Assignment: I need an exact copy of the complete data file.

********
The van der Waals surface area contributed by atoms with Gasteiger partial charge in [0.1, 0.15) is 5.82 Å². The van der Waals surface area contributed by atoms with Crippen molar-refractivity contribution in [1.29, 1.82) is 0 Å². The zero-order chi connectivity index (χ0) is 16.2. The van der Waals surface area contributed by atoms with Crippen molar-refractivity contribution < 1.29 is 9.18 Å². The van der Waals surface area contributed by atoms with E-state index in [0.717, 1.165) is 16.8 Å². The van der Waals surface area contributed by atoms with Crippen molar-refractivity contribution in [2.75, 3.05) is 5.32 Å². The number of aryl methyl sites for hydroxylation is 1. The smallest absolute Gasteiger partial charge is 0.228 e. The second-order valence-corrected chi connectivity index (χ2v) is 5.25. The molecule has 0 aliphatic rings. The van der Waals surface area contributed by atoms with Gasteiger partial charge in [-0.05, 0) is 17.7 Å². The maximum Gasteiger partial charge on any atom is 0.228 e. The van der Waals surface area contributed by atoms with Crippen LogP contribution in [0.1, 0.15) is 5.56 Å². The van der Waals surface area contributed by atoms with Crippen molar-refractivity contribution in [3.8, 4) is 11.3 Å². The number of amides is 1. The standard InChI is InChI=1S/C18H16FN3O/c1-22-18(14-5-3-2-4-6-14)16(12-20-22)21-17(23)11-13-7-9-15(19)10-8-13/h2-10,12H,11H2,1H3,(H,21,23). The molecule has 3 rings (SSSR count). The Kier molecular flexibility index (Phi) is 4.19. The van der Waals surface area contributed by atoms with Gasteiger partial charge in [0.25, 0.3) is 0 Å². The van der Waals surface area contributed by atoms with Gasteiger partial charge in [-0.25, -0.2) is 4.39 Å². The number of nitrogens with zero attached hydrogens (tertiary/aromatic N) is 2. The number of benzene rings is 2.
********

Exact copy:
The van der Waals surface area contributed by atoms with Gasteiger partial charge in [0.1, 0.15) is 5.82 Å². The van der Waals surface area contributed by atoms with Crippen molar-refractivity contribution in [1.29, 1.82) is 0 Å². The zero-order chi connectivity index (χ0) is 16.2. The van der Waals surface area contributed by atoms with Crippen molar-refractivity contribution < 1.29 is 9.18 Å². The van der Waals surface area contributed by atoms with E-state index in [0.717, 1.165) is 16.8 Å². The van der Waals surface area contributed by atoms with Crippen molar-refractivity contribution in [2.75, 3.05) is 5.32 Å². The number of aryl methyl sites for hydroxylation is 1. The smallest absolute Gasteiger partial charge is 0.228 e. The second-order valence-corrected chi connectivity index (χ2v) is 5.25. The molecule has 0 aliphatic rings. The van der Waals surface area contributed by atoms with Gasteiger partial charge in [-0.05, 0) is 17.7 Å². The maximum Gasteiger partial charge on any atom is 0.228 e. The van der Waals surface area contributed by atoms with Crippen LogP contribution in [0.1, 0.15) is 5.56 Å². The van der Waals surface area contributed by atoms with Crippen molar-refractivity contribution in [3.8, 4) is 11.3 Å². The number of amides is 1. The standard InChI is InChI=1S/C18H16FN3O/c1-22-18(14-5-3-2-4-6-14)16(12-20-22)21-17(23)11-13-7-9-15(19)10-8-13/h2-10,12H,11H2,1H3,(H,21,23). The molecule has 3 rings (SSSR count). The Kier molecular flexibility index (Phi) is 4.19. The van der Waals surface area contributed by atoms with Gasteiger partial charge in [0.25, 0.3) is 0 Å². The van der Waals surface area contributed by atoms with Gasteiger partial charge in [-0.25, -0.2) is 4.39 Å². The number of nitrogens with zero attached hydrogens (tertiary/aromatic N) is 2. The number of benzene rings is 2.